The dairy industry has seen its share of challenges over time.

“For the first 20+ years, there were ups and downs in the dairy industry as we were getting the farms going,” said Chris Weaver.… Continue reading

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McDonald’s shareholders reject animal rights activist

Recently, McDonald’s shareholders rejected Carl Icahn’s bid to get two animal-rights activists on the fast-food restaurant’s board. The billionaire investor wants to force the company to stop buying pork from hog farmers who use individual pens for sows.

Several other food firms, including Wendy’s, Papa John’s, and Dine Brands Global, which owns Applebee’s and IHOP, recently have rebuffed similar moves. The National Pork Producers Council, which has worked with the restaurant industry to address concerns it has with pork production practices, supports the right of producers to use sow housing systems that are best for their animals and operations. It has pointed out that the American Veterinary Medical Association and the American Association of Swine Veterinarians both recognize individual and group housing as appropriate for providing for the well-being of sows during pregnancy.… Continue reading

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Hay barn fires are a real hazard

By Jason Hartschuh, CCA, Allen Gahler, Mark Sulc, Ohio State University Extension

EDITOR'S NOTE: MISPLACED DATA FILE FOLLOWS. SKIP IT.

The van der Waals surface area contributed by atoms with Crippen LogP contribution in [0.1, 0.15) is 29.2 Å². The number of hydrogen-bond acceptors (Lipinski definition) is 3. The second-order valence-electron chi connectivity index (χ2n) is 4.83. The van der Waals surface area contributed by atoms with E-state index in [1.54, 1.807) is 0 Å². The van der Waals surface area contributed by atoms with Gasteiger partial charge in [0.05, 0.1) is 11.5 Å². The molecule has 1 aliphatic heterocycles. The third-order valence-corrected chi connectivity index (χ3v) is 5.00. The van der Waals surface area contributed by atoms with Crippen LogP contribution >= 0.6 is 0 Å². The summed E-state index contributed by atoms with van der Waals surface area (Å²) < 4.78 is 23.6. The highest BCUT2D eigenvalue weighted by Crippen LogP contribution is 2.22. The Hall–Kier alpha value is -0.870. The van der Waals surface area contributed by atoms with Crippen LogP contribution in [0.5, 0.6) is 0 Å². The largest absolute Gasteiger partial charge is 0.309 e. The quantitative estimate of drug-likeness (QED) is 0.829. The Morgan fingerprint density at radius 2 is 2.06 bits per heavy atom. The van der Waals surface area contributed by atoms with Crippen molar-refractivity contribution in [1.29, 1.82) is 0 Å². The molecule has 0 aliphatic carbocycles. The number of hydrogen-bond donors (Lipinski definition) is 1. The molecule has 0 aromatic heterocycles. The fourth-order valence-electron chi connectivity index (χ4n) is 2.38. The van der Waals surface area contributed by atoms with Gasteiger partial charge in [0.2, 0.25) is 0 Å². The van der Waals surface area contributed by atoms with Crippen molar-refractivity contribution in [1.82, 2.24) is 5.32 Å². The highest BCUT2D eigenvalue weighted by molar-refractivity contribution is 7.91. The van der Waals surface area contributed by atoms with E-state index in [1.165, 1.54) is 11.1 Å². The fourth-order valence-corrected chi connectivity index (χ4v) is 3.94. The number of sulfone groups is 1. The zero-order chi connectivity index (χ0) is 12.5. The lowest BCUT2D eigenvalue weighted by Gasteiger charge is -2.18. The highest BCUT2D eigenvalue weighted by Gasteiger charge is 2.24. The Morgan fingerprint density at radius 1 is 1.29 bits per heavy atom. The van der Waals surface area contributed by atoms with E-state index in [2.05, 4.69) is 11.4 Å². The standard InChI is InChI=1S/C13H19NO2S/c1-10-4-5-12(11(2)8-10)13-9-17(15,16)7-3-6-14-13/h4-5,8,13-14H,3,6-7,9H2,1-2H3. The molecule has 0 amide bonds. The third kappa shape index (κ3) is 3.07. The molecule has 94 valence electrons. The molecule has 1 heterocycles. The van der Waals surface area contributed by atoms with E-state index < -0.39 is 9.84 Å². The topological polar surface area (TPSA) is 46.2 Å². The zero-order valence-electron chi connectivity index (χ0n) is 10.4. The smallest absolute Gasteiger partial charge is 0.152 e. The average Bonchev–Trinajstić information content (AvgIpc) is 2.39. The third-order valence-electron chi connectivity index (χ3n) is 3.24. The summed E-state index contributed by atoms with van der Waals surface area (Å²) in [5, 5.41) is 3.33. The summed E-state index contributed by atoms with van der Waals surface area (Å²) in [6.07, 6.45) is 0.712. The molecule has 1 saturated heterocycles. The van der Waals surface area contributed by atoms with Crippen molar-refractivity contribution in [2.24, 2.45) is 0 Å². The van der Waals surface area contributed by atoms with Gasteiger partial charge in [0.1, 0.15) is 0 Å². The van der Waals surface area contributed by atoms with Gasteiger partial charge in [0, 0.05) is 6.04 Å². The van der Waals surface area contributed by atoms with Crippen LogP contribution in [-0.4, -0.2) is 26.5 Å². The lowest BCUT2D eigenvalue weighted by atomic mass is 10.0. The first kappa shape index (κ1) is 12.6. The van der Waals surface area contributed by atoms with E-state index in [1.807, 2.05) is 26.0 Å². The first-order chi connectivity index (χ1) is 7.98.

Mother Nature has been at it again, hardly giving us enough days to make dry hay with a risk of pop-up showers every afternoon. These conditions are very dangerous for hay producers. Since wet hay does just rot it may also burn. Hay fires are caused when bacteria in wet hay create so much heat that the hay spontaneously combusts in the presence of oxygen. At over 20% moisture, mesophilic bacteria release heat-causing temperature to rise between 130 degrees F to 140 degrees F with the temperature staying high for up to 40 days. As temperatures rise thermophilic bacteria can take off in your hay and raise the temperature into the fire danger zone of over 175 degrees F.

Assessing risk

If the hay was baled between 15% and 20% moisture and acid preservatives were used, there is still potential for a hay fire but not as great as on non-treated hay.Continue reading

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Tenth anniversary of OSU’s Dairy Palooza

By Bonnie Ayars, Dairy Program Specialist, Department of Animal Sciences, The Ohio State University

Although it was a long time coming, the 10th anniversary of Dairy Palooza took place at the Wayne County Fairgrounds on April 30. It was a “leap of faith” as the committee began making plans back in the winter. However, not one soul was willing to dismiss the idea of planning the big goals needed to undertake the project. Evidently, our sponsors believed too, as their response was equally as strong in their commitment. 

Although our surroundings are somewhat rustic and possibly lack some technology, we delivered on our promise of “making the best better” for this special anniversary. Our purple color reflected that of champions in all our publicity and the fact that complimentary halters and souvenir t-shirts were also coordinated in that shade. We even gave digital thermometers for each attendee, but they were unavailable in purple.… Continue reading